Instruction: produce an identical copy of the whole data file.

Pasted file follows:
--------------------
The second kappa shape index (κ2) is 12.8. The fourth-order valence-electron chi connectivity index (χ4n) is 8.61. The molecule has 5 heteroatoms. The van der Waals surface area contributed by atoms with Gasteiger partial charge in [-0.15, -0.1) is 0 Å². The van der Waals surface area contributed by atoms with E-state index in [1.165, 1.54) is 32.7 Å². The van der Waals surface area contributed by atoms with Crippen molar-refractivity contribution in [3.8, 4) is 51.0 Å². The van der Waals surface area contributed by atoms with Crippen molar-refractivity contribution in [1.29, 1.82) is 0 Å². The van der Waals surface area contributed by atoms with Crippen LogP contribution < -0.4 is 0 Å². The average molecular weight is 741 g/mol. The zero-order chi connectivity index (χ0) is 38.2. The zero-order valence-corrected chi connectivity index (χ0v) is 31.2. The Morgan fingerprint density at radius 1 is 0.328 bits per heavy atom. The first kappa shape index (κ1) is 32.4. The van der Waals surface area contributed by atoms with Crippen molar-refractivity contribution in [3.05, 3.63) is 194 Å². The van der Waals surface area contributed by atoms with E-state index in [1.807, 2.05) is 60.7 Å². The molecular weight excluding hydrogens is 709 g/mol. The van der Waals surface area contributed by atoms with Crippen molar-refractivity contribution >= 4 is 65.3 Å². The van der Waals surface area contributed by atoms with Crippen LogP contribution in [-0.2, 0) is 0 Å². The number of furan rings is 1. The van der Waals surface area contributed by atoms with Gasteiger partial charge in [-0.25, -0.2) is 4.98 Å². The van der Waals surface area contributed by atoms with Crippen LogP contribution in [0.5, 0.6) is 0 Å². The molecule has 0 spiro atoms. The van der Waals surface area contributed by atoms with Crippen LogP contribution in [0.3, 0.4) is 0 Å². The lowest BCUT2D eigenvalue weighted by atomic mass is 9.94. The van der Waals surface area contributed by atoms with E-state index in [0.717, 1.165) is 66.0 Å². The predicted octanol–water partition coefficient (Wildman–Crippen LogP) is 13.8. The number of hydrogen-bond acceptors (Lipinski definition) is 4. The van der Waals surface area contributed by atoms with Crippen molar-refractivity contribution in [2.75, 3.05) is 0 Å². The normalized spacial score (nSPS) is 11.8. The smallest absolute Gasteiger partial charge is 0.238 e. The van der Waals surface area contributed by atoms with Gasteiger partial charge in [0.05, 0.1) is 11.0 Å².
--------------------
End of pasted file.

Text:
The second kappa shape index (κ2) is 12.8. The fourth-order valence-electron chi connectivity index (χ4n) is 8.61. The molecule has 5 heteroatoms. The van der Waals surface area contributed by atoms with Gasteiger partial charge in [-0.15, -0.1) is 0 Å². The van der Waals surface area contributed by atoms with E-state index in [1.165, 1.54) is 32.7 Å². The van der Waals surface area contributed by atoms with Crippen molar-refractivity contribution in [3.8, 4) is 51.0 Å². The van der Waals surface area contributed by atoms with Crippen molar-refractivity contribution in [1.29, 1.82) is 0 Å². The van der Waals surface area contributed by atoms with Crippen LogP contribution < -0.4 is 0 Å². The average molecular weight is 741 g/mol. The zero-order chi connectivity index (χ0) is 38.2. The zero-order valence-corrected chi connectivity index (χ0v) is 31.2. The Morgan fingerprint density at radius 1 is 0.328 bits per heavy atom. The first kappa shape index (κ1) is 32.4. The van der Waals surface area contributed by atoms with Crippen molar-refractivity contribution in [3.05, 3.63) is 194 Å². The van der Waals surface area contributed by atoms with E-state index in [1.807, 2.05) is 60.7 Å². The molecular weight excluding hydrogens is 709 g/mol. The van der Waals surface area contributed by atoms with Crippen molar-refractivity contribution >= 4 is 65.3 Å². The van der Waals surface area contributed by atoms with Crippen LogP contribution in [-0.2, 0) is 0 Å². The number of furan rings is 1. The van der Waals surface area contributed by atoms with Gasteiger partial charge in [-0.25, -0.2) is 4.98 Å². The van der Waals surface area contributed by atoms with Crippen LogP contribution in [0.5, 0.6) is 0 Å². The molecule has 0 spiro atoms. The van der Waals surface area contributed by atoms with Crippen LogP contribution in [0.3, 0.4) is 0 Å². The lowest BCUT2D eigenvalue weighted by atomic mass is 9.94. The van der Waals surface area contributed by atoms with E-state index in [0.717, 1.165) is 66.0 Å². The predicted octanol–water partition coefficient (Wildman–Crippen LogP) is 13.8. The number of hydrogen-bond acceptors (Lipinski definition) is 4. The van der Waals surface area contributed by atoms with Crippen molar-refractivity contribution in [2.75, 3.05) is 0 Å². The normalized spacial score (nSPS) is 11.8. The smallest absolute Gasteiger partial charge is 0.238 e. The van der Waals surface area contributed by atoms with Gasteiger partial charge in [0.05, 0.1) is 11.0 Å².